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[nahr-suh-siz-em] /ˈnɑr səˌsɪz ɛm/
inordinate fascination with oneself; excessive self-love; vanity.
Psychoanalysis. erotic gratification derived from admiration of one's own physical or mental attributes, being a normal condition at the infantile level of personality development.
Also, narcism
[nahr-siz-uh m] /ˈnɑr sɪz əm/ (Show IPA)
1815-25; < German Narzissismus. See narcissus, -ism
Related forms
narcissist, narcist, noun
narcissistic, narcistic, adjective
nonnarcism, noun
nonnarcissism, noun Unabridged
Based on the Random House Dictionary, © Random House, Inc. 2015.
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Examples from the web for narcissism
  • He is vain almost to the point of narcissism, unable to resist peeking at himself in every mirror he passes.
  • Many agree that narcissism is at the current frontier of psychiatry.
  • The new study challenges a much-discussed 2007 paper that warned of a tide of crippling student narcissism.
  • His narcissism shows how we shouldn't behave but often do.
  • Their self-absorption borders on narcissism.
  • But to insist that it is a patriotic act is the height of narcissism.
  • Jones seems to radiate the acceptable narcissism that is so prevalent in academia.
  • Your arrogant pride & brazen narcissism will be your downfall.
  • The contrast with the narcissism of most contemporary fiction is striking.
  • His energy, enthusiasm and narcissism are not gone.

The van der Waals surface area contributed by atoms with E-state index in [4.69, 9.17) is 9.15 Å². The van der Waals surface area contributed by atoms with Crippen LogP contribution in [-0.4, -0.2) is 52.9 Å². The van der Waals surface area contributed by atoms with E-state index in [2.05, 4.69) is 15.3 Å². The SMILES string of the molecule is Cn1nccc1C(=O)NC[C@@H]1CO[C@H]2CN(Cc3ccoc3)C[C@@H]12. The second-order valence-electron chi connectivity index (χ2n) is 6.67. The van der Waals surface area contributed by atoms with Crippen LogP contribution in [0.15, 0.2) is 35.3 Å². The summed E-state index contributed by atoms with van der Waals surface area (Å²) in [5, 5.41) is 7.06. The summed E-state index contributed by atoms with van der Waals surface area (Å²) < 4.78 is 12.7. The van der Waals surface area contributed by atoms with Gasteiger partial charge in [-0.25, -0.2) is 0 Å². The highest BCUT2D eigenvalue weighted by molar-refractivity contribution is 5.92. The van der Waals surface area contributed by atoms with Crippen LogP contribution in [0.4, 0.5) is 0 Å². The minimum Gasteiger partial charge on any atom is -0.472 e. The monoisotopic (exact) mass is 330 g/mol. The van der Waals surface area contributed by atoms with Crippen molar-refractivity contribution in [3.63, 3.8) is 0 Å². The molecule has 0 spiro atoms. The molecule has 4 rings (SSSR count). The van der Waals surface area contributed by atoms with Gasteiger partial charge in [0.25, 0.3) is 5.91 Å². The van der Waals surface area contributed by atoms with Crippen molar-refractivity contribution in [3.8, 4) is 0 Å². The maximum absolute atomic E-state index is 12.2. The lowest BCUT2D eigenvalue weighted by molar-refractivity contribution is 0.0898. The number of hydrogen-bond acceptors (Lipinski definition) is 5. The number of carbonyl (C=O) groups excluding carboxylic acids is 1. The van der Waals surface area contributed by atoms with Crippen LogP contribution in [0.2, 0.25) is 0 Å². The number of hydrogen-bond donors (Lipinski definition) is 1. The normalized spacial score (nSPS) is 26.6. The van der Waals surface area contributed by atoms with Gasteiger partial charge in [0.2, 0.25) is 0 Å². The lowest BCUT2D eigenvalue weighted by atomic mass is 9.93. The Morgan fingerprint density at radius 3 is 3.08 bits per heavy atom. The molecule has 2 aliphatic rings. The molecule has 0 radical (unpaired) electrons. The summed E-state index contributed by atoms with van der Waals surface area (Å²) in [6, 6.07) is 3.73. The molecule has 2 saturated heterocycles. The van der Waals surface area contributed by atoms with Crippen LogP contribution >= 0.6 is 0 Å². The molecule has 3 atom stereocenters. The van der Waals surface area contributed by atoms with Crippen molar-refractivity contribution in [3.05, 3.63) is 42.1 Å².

British Dictionary definitions for narcissism


an exceptional interest in or admiration for oneself, esp one's physical appearance
sexual satisfaction derived from contemplation of one's own physical or mental endowments
Derived Forms
narcissist, noun
narcissistic, adjective
Word Origin
C19: from Narcissus
Collins English Dictionary - Complete & Unabridged 2012 Digital Edition
© William Collins Sons & Co. Ltd. 1979, 1986 © HarperCollins
Publishers 1998, 2000, 2003, 2005, 2006, 2007, 2009, 2012
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Word Origin and History for narcissism

1905, from German Narzissismus, coined 1899 (in "Die sexuellen Perversitäten"), by German psychiatrist Paul Näcke (1851-1913), on a comparison suggested 1898 by Havelock Ellis, from Greek Narkissos, name of a beautiful youth in mythology (Ovid, "Metamorphoses," iii.370) who fell in love with his own reflection in a spring and was turned to the flower narcissus (q.v.). Coleridge used the word in a letter from 1822.

But already Krishna, enamoured of himself, had resolved to experience lust for his own self; he manifested his own Nature in the cow-herd girls and enjoyed them." [Karapatri, "Lingopasana-rahasya," Siddhanta, II, 1941-2]
Sometimes erroneously as narcism.

Online Etymology Dictionary, © 2010 Douglas Harper
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narcissism in Medicine

narcissism nar·cis·sism (när'sĭ-sĭz'əm) or nar·cism (när'sĭz'əm)

  1. Excessive love or admiration of oneself.

  2. Erotic pleasure derived from contemplation or admiration of one's own body or self, especially as a fixation on or a regression to an infantile stage of development.

nar'cis·sist n.
nar'cis·sis'tic adj.
nar'cis·sis'ti·cal·ly adv.
The American Heritage® Stedman's Medical Dictionary
Copyright © 2002, 2001, 1995 by Houghton Mifflin Company. Published by Houghton Mifflin Company.
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narcissism in Culture
narcissism [(nahr-suh-siz-uhm)]

A consuming self-absorption or self-love; a type of egotism. Narcissists constantly assess their appearance, desires, feelings, and abilities.

The American Heritage® New Dictionary of Cultural Literacy, Third Edition
Copyright © 2005 by Houghton Mifflin Company.
Published by Houghton Mifflin Company. All rights reserved.
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